There is nothing that prevents you from connecting other CSI cameras (there are plenty available), or writing other drivers. It's just that the auto-tuning functions of the original drivers will only be enabled for original cameras. The driver authenticates the camera(s) at startup, and if they are not the original ones, disables the auto-tuning.
The Foundation says it is a way of securing a revenue stream and recovering some of the cost of R&D work that went into the drivers. I can see how that is a compromise that could be chosen.
Personally, while I am not a fan of locked-down solutions, I find it hard to get as outraged at this as some other people apparently are.
That's not nice, or is it now?
But these kinds of shenanigans and playing the artificial scarcity game with the RPi0/0w made a very convincing argument to go elsewhere for project SBCs, if the horrible bcm283 wasn't reason enough.
Fortunately, for a little more money, you can get far nicer boards that run fine with mainline kernels and without binary-only boot loaders, e.g. the current crop of RK3399 boards which even have 4GB RAM, USB3 and NVMe interfaces.
The look and feel is very Apple store so that probably is the fairest comparison - but they’ve managed to retain the good bits without it feeling like the chaotic jumble sale that Apple Store’s have become.
Dotted around the store are live demo machines showing Python code running on Pis powering sensors etc, and tutorials showing you how to run it etc.
Was really interesting and heartening to see the number of young 11/12yos in there, boys and girls, either experimenting with the Pis or playing Minecraft etc.
¹ I’m aware that Apple Stores also offer courses but as far as I understand these are more along the lines of “Here’s how to send emails” rather than “You’ll learn something cool about computers”. Both have their place, but they’re quite different in spirit.
It's an almost worthy successor to Maplin/RadioShack.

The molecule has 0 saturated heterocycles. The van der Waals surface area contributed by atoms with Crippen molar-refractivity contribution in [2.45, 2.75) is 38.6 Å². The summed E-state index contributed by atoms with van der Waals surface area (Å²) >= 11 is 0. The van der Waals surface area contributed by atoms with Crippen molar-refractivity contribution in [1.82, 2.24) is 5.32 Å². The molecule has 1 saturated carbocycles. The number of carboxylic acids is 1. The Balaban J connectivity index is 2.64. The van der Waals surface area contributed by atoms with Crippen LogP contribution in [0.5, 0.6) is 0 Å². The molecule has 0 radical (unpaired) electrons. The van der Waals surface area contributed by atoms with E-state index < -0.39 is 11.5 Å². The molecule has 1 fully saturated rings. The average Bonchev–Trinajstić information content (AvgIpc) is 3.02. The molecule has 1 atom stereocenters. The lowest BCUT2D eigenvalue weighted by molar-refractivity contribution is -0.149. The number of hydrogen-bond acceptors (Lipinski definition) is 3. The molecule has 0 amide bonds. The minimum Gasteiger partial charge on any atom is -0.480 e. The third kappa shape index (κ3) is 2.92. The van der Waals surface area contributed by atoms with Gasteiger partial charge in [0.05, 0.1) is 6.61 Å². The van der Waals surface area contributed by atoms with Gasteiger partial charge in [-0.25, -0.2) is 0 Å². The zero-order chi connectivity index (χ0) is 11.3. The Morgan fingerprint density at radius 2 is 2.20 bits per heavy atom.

I personally think the comparison is silly. Because you get to play around in the Pi store I think it’s much more similar to a games-workshop or board game store than an Apple store. Even if the aesthetics are similar to the latter.
Incorrect - it's not damning with fake praise - it's damning with super-light praise; the implication being the subject of 'praise' is not that great.
They could have spun it many other ways. Raspberry Pi's first physical store. You can see examples of what the Pi can do, even play around with them. Consult with staff about which Pi is best suited for your needs. Buy merch and goodies.
Again, the article itself makes no comparison to anything
"Bitch that phrase don't make no sense why can't fruit be compared!?"
Also, why the couch? Unless there are some coding camps at the location, I can't imagine someone (even a parent) coming in and needing to sit down. Maybe an experienced sales associate that maps out the types of activities that can be done, but I doubt that as well.
Arguably it could be cooler than both. You’re making an arbitrary distinction where one isn’t needed. Plus we never even had RadioShack in the UK (maybe Maplins might have been more apt? But I think the Apple comparison serves the authors point quite fine).
> Also, why the couch?
Plenty of shops in the UK have seating. It isn’t that weird at all.
> Because this headline demands a cynical response
No, it really doesn’t. You just chose to be negative for your own personal reasons.
We did kind of.
Tandy was basically RadioShack, they even sold RadioShack branded products.
I would like to say that it rebranded as RadioShack towards the end, but I cant find any evidence of that. So that's probably just my failing memory.
Many of them became Carphone Warehouse circa 2000 . By 2001 the brand had been killed off. My last memory of Tandy was buying a RadioShack 14in TV. It didn't disappoint: it came with the schematic.